John Dewey Thinking In Education Analysis

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John Dewey is an arguably the most influential thinker on education in the twentieth century. He wrote a book “Thinking in education”, where he described thinking as an experience. According to Merriam-Webster dictionary, thinking is an internal mental process that uses information as input, integrates that information into the previous learned material and the result may be knowledge. Experience is practical knowledge, skill, or practice derived from direct observation or participation in events or in a particular activity. John Dewey was an advocate of practical education and supported the long term effect rather than short one. He considered that the educational system is outdated and in the first paragraph of “Thinking in education”, Dewey…show more content…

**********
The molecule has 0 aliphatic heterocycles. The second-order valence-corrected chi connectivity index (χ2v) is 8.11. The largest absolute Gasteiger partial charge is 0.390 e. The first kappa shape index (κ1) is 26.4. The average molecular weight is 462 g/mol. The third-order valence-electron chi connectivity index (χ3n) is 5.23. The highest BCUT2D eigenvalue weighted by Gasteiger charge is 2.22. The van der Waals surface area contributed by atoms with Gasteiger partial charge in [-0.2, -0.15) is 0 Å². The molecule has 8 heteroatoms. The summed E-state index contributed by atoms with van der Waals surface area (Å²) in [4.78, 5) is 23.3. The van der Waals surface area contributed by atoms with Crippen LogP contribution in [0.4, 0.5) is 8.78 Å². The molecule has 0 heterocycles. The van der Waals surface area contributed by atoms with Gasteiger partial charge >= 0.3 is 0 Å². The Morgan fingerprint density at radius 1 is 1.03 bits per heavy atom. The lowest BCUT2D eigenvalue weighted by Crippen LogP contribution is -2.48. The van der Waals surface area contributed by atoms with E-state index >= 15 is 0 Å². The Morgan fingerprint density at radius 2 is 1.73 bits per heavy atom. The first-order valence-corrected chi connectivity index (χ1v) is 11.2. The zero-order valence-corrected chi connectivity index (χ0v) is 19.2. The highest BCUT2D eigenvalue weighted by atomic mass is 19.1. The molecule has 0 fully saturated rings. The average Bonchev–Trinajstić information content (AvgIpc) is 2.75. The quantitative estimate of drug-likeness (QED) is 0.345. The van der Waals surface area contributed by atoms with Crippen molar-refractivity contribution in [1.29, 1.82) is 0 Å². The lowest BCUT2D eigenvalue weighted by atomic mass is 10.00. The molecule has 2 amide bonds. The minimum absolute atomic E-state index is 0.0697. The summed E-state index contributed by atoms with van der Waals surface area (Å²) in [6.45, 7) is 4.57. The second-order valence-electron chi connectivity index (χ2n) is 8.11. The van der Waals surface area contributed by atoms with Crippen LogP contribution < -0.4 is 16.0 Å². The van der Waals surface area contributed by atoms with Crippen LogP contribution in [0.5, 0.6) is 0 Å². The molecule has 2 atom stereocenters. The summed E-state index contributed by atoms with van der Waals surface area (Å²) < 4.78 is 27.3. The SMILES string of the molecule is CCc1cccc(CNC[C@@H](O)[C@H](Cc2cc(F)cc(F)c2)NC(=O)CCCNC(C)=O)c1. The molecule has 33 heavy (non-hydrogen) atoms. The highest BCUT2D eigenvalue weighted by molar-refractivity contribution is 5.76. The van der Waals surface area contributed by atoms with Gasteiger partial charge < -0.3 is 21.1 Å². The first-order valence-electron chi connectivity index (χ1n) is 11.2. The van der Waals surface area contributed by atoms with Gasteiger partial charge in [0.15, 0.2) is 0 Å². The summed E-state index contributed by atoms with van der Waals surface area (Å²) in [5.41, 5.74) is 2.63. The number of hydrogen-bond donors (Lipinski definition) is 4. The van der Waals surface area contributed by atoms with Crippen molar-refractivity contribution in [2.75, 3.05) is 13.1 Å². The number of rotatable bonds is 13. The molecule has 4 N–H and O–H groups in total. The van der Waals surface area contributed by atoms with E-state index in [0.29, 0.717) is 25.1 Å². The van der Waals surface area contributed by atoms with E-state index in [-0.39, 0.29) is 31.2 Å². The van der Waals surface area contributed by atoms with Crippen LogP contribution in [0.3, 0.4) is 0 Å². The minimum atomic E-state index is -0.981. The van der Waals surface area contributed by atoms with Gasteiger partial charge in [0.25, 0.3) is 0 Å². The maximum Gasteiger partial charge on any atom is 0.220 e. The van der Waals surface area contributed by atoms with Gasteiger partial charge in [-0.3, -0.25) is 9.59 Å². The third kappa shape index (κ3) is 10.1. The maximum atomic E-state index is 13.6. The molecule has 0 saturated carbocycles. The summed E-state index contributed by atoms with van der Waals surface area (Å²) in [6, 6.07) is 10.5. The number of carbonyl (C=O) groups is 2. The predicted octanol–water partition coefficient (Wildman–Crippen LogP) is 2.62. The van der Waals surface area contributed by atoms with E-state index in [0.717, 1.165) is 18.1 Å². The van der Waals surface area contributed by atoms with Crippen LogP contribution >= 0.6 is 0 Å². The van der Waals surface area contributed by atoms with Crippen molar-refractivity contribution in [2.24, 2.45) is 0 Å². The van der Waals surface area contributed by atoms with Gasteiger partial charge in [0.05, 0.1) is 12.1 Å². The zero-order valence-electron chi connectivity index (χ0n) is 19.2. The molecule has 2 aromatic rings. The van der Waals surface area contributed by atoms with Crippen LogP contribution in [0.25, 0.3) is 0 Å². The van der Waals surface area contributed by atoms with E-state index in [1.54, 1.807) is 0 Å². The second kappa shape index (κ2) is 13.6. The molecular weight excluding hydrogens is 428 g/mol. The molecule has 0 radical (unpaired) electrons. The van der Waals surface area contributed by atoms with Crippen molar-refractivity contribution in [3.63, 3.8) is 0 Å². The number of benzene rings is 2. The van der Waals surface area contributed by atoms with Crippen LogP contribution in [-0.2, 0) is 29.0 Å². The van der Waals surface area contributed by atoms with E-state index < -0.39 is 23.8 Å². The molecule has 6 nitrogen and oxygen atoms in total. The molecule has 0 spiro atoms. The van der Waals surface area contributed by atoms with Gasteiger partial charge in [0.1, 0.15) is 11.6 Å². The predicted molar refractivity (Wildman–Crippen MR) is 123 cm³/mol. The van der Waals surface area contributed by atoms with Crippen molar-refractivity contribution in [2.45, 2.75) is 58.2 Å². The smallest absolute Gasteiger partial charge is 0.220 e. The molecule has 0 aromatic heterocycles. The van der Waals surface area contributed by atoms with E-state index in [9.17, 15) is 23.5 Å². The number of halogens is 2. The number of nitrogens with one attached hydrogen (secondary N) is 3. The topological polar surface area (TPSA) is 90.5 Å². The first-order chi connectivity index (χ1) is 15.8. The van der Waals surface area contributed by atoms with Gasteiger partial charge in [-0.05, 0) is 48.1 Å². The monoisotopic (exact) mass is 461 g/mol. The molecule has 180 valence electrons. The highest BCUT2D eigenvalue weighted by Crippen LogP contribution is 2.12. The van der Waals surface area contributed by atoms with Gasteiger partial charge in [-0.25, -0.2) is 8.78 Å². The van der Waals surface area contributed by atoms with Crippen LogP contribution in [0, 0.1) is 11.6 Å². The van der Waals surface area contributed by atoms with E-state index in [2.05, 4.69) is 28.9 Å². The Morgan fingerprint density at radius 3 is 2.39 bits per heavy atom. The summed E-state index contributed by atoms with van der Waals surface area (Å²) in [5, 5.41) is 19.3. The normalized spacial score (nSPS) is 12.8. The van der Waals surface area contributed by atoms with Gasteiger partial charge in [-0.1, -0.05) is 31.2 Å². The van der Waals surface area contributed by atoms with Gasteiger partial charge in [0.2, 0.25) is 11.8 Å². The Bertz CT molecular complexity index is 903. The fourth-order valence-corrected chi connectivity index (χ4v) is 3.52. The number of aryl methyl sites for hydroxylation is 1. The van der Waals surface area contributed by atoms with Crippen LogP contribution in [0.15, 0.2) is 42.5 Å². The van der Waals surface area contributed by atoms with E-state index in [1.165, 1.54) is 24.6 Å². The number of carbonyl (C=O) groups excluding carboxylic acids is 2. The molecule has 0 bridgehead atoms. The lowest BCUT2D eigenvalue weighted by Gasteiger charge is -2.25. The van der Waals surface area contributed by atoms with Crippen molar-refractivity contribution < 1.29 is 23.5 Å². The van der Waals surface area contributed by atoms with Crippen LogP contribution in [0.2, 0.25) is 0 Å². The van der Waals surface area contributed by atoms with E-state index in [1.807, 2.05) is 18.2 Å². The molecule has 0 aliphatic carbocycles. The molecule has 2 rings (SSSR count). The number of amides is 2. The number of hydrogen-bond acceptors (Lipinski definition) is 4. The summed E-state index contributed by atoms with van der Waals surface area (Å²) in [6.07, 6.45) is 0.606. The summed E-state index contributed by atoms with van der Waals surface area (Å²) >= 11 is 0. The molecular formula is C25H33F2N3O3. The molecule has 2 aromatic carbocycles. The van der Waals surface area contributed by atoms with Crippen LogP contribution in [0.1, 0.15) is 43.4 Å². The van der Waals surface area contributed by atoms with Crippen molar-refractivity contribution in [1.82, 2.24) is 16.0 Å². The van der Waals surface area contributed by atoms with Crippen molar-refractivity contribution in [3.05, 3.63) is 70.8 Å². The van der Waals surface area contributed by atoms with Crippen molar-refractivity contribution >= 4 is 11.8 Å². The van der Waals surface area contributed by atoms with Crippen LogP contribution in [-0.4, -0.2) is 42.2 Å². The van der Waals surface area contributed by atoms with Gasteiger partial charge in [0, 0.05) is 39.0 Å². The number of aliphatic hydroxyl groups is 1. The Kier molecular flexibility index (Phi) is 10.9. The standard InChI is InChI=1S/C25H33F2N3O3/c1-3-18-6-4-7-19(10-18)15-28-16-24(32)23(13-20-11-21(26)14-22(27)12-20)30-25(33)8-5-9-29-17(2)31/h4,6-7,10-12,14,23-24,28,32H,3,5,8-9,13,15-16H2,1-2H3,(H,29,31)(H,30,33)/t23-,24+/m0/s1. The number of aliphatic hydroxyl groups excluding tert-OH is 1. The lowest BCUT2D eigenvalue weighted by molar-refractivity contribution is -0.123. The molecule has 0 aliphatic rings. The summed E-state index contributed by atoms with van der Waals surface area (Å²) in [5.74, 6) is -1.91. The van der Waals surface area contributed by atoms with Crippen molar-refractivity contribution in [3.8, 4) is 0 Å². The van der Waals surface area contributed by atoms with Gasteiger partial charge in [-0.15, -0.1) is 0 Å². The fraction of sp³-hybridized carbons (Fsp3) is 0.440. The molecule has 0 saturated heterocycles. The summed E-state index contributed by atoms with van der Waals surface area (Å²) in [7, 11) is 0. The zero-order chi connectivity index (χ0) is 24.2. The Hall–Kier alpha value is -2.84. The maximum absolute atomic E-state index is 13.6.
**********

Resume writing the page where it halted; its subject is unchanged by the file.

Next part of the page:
He was a pragmatist who was interested in results and in the usefulness of thinking process. The innocent-sounding sentence “Thinking is experienced” contains much of Dewey’s basic theory of education, which implies working from concrete experience toward ideas that can be converted back into a new concrete experience (Jacobus 299). This is what happens when a child at first begins to build with blocks, and it is equally what happens when a scientific man in his laboratory begins to experiment with unfamiliar objects. Intelligence must help us to cope with the difficulties, or convert an uncertain or questionable situation in a certainly solved one. This situation Dewey calls as a problem solving. For this situation is characterized by a feeling of embarrassment in front of the problem. Dewey wanted students to learn through experience and to think and reflect critically on their experience. Students need to learn practical, pragmatic daily life skills in order to build a better society. “Good education should have both a societal purpose and purpose for the individual student” (Dewey Chapter 12). Once we have a theory of experience, then as educators, we can organize our subject matter progressively in a way that it takes account of students ' past experiences, and then provides them with experiences which will help to open up, rather than shut down, a person 's access to future growth experiences, thereby expanding the person 's likely contribution to society. Thinking and experience go hand-in-hand and they are interdependent. They work together as two parts of a process. Experience is not an object known, but rather an action performed. Math could be learned via learning proportions in cooking or figuring out how long I would take to get from one place to another by mule. As an example, we can take math classes during school or university years. At these lessons, we often had a
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